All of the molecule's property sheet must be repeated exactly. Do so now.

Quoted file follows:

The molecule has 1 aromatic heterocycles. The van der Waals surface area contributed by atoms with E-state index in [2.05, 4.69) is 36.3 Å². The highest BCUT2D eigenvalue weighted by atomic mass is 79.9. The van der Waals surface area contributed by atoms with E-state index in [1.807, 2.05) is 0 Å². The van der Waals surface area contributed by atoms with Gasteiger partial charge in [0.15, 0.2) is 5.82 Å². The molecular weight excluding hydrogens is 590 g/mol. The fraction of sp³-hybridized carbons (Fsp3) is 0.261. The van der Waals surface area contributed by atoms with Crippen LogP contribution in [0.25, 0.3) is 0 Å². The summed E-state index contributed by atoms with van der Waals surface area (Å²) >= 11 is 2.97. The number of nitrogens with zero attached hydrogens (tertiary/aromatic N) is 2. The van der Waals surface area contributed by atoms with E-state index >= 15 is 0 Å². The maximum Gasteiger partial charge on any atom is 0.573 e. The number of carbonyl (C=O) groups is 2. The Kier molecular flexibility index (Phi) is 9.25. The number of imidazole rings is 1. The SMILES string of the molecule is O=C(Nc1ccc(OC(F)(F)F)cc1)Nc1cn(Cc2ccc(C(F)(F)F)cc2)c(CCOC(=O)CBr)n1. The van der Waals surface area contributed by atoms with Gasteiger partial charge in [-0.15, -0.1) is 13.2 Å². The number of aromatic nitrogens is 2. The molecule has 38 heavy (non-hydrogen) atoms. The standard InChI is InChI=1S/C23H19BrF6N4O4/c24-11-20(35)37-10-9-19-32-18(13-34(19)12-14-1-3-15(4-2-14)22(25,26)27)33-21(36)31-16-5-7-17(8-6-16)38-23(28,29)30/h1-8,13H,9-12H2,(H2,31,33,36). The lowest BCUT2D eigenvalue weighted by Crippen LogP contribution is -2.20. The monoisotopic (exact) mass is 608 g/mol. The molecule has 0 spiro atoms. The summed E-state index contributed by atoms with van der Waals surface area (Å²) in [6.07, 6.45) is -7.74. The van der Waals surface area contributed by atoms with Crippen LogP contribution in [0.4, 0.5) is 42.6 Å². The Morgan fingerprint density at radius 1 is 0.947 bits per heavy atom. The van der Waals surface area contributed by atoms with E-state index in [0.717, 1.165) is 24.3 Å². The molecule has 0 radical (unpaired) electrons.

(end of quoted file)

The molecule has 1 aromatic heterocycles. The van der Waals surface area contributed by atoms with E-state index in [2.05, 4.69) is 36.3 Å². The highest BCUT2D eigenvalue weighted by atomic mass is 79.9. The van der Waals surface area contributed by atoms with E-state index in [1.807, 2.05) is 0 Å². The van der Waals surface area contributed by atoms with Gasteiger partial charge in [0.15, 0.2) is 5.82 Å². The molecular weight excluding hydrogens is 590 g/mol. The fraction of sp³-hybridized carbons (Fsp3) is 0.261. The van der Waals surface area contributed by atoms with Crippen LogP contribution in [0.25, 0.3) is 0 Å². The summed E-state index contributed by atoms with van der Waals surface area (Å²) >= 11 is 2.97. The number of nitrogens with zero attached hydrogens (tertiary/aromatic N) is 2. The van der Waals surface area contributed by atoms with E-state index >= 15 is 0 Å². The maximum Gasteiger partial charge on any atom is 0.573 e. The number of carbonyl (C=O) groups is 2. The Kier molecular flexibility index (Phi) is 9.25. The number of imidazole rings is 1. The SMILES string of the molecule is O=C(Nc1ccc(OC(F)(F)F)cc1)Nc1cn(Cc2ccc(C(F)(F)F)cc2)c(CCOC(=O)CBr)n1. The van der Waals surface area contributed by atoms with Gasteiger partial charge in [-0.15, -0.1) is 13.2 Å². The number of aromatic nitrogens is 2. The molecule has 38 heavy (non-hydrogen) atoms. The standard InChI is InChI=1S/C23H19BrF6N4O4/c24-11-20(35)37-10-9-19-32-18(13-34(19)12-14-1-3-15(4-2-14)22(25,26)27)33-21(36)31-16-5-7-17(8-6-16)38-23(28,29)30/h1-8,13H,9-12H2,(H2,31,33,36). The lowest BCUT2D eigenvalue weighted by Crippen LogP contribution is -2.20. The monoisotopic (exact) mass is 608 g/mol. The molecule has 0 spiro atoms. The summed E-state index contributed by atoms with van der Waals surface area (Å²) in [6.07, 6.45) is -7.74. The van der Waals surface area contributed by atoms with Crippen LogP contribution in [0.4, 0.5) is 42.6 Å². The Morgan fingerprint density at radius 1 is 0.947 bits per heavy atom. The van der Waals surface area contributed by atoms with E-state index in [0.717, 1.165) is 24.3 Å². The molecule has 0 radical (unpaired) electrons.